By RedBalloon for Business

The best employee recognition award ideas

We reveal which kinds of staff incentives and employee recognition rewards resonate the most with employees.

Employee recognition and staff incentives are now a $46 billion global market, according to research by Bersin & Associates. Companies generally spend between 1-2% of payroll on employee rewards.

And for good reason. Companies with employees who feel appreciated perform better and have a 31% lower voluntary turnover rate.

This means that choosing the right employee recognition awards is now a vital strategic business decision. Spending money on the wrong incentives and rewards can backfire with real impact on your bottom line.

So which staff rewards work the best? Well to find out, first we need to look at how employees are motivated and what they need to keep performing at their best.

What employees need

For an employee, recognition is not a “want”, it’s a “need”.

Remember Maslow’s hierarchy of needs? The top psychological need a human has is to “belong and feel appreciated”.

Employee recognition, rewards and appreciation do just that – especially when the appreciation is given by peers or in a group setting.

Even the most motivated and engaged employees need regular recognition and rewards to fuel their own intrinsic motivation.

Appreciation vs recognition

While many HR leaders use the terms “recognition” “appreciation”,”rewards”, “awards” and “incentives” interchangeably, there is a difference.

Recognition is generally about public acknowledgement: it’s praising someone for something in front of their peers or another meaningful group of people.

Appreciation tends to be more personal and private. It could be a sincere “thanks”, or thank you note to show gratitude. Our RedBalloon for Business employee recognition and reward strategies and platforms are a great place where to start if you definitely want to start applying best practice recognition at work.

What are the elements of a good employee recognition reward?

  • Direct and fast: don’t wait too long before the reward is given or points are redeemed.
  • Based on specific, repeatable actions or behaviours: make it crystal clear why the reward is given, so others can emulate.
  • Contained to a specified time period: while recognition programs should be long term, the rewards need to be confined to behaviours during a particular time, eg “Q1” or “March”.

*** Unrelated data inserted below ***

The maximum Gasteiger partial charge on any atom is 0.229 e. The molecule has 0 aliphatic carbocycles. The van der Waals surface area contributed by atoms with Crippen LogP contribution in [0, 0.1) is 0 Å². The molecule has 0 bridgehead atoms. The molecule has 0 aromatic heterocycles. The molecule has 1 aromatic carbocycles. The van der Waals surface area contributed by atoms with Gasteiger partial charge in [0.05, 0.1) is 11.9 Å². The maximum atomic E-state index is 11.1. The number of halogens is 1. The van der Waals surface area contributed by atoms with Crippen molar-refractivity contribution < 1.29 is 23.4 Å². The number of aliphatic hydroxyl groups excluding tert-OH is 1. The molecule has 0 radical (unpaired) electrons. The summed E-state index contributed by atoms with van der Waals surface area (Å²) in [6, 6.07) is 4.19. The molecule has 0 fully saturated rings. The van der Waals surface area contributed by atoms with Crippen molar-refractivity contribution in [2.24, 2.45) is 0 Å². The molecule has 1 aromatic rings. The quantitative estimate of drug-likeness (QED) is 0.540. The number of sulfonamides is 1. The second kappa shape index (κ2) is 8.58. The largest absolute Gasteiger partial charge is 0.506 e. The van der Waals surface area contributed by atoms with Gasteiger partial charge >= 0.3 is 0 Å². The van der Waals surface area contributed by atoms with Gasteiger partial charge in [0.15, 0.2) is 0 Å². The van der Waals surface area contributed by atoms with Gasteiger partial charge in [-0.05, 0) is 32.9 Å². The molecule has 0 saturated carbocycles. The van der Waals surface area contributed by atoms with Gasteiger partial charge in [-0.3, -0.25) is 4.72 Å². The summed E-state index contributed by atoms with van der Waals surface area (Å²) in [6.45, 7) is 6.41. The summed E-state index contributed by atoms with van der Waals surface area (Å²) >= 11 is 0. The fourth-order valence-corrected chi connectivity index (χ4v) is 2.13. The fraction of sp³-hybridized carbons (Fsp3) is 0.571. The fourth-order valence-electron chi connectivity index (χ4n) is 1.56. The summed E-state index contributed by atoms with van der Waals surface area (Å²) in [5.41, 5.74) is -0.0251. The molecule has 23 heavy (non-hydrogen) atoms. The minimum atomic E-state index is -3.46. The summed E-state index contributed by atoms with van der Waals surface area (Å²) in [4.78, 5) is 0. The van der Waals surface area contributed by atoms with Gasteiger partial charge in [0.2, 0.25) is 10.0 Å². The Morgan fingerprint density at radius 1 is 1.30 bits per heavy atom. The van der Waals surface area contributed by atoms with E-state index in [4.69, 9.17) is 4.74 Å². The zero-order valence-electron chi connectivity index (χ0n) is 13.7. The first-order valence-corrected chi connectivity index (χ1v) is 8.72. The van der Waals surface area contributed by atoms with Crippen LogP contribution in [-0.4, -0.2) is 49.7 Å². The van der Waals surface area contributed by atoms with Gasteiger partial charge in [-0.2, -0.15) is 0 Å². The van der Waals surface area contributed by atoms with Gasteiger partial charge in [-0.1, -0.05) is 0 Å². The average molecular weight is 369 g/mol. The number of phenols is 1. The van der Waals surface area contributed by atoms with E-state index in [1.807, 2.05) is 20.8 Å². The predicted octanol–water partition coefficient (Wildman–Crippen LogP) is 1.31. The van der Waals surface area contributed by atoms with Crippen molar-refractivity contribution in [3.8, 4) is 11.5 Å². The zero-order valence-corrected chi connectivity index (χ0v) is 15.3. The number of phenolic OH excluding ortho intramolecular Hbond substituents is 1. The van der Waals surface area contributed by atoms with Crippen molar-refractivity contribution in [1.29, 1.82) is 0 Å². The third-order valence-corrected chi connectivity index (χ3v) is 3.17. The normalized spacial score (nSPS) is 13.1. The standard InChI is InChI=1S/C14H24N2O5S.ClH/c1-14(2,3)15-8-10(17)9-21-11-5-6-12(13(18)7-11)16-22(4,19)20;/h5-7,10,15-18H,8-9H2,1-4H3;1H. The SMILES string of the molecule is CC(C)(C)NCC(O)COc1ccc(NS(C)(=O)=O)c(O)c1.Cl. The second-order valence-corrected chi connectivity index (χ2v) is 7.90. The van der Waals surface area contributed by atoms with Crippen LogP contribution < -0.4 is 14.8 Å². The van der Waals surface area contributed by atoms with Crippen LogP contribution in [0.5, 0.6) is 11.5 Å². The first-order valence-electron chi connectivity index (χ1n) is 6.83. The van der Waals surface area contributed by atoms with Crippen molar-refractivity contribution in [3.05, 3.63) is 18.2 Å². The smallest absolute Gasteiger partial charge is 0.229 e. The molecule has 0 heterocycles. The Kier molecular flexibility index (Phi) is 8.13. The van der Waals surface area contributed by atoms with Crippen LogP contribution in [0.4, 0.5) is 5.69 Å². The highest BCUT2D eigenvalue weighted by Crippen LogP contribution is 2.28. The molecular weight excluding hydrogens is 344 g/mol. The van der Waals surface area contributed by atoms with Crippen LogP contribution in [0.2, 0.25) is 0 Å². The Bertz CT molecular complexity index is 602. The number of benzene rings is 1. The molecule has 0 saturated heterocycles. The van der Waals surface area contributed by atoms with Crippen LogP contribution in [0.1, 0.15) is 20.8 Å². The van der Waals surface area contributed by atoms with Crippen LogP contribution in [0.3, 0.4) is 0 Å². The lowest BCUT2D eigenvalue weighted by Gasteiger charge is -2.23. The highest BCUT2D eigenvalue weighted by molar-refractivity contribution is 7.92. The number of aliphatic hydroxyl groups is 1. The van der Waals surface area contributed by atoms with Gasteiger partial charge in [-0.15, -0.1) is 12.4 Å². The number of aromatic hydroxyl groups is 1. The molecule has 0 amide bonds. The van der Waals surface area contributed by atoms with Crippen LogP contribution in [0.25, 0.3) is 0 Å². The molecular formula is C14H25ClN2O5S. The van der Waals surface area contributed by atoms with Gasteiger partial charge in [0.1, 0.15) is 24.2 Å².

• Aligned with a bigger “why”: make sure employees understand why these achievements or behaviour are being rewarded. How do they help us achieve our big exciting goals? Why are these values important?

Cash vs tangible rewards

So why not just keep everyone happy, and give cash incentives? That way people can buy whatever they want, right?


While cash incentives give a clear monetary value, they fail on two counts. First, they don’t provide any “trophy status” – there’s less bragging rights, less excitement from peers and family over a piece of paper or some extra dollars in the bank balance. For most people, money simply gets swallowed up by the mortgage, rent or cost of living.

Compare this to the reward of a paid trip away, which employees will talk about with their colleagues and families for days before and after they take the trip.

Secondly, cash is less enticing because it’s not visually exciting. Our brains tend to store tangible ideas (such as a massage, a dinner out, a trophy) in the right side of our brain. Money is more abstract yet logical, and goes in our left brain. Research shows that we access our right brain more frequently and in more detail than our left brain, so those tangible rewards are recalled more often.

So what’s the best employee reward to give?

The one that people want.

It’s impossible to give a definitive list of rewards which always work better than others. It depends on your employees’ demographics, and the culture of your organisation.

The best way to find out what rewards will inspire your employees is to ask them.

Make sure you ask a truly diverse group of employees, not just senior leaders. Include a wide range of ages, locations, levels and job types.

Manage employee expectations

Of course, people don’t know what they don’t know, and it’s best to give them a guide of suggested rewards and incentives. That way, you manage their expectations and they avoid embarrassment. You can show that a “Weekend trip away” is basically a one night stay at a 3 star hotel, for example, and not an all-expenses-paid trip to Club Med.

Here’s a list of great employee reward ideas to get you started:

  • Gift cards (easy and popular, in fact the most redemmed reward)
  • A hotel stay (name the hotel)
  • Free parking in the boss’s car spot
  • Dinner with partner/ family
  • Team lunch
  • A must-have gadget (eg Fitbit, fancy iPad case)
  • Massage (onsite or voucher for local place)
  • Café/ restaurant breakfast (and permission to come in late that day
  • Subscription to Netflix etc
  • Tickets to an event (sports game, concert)

Opinion is often deeply divided over the best employee recognition rewards and staff incentives. What have you found works best in your organisation?

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To find out more about how the RedBalloon for Business team can help you reward and recognise your people, contact us today.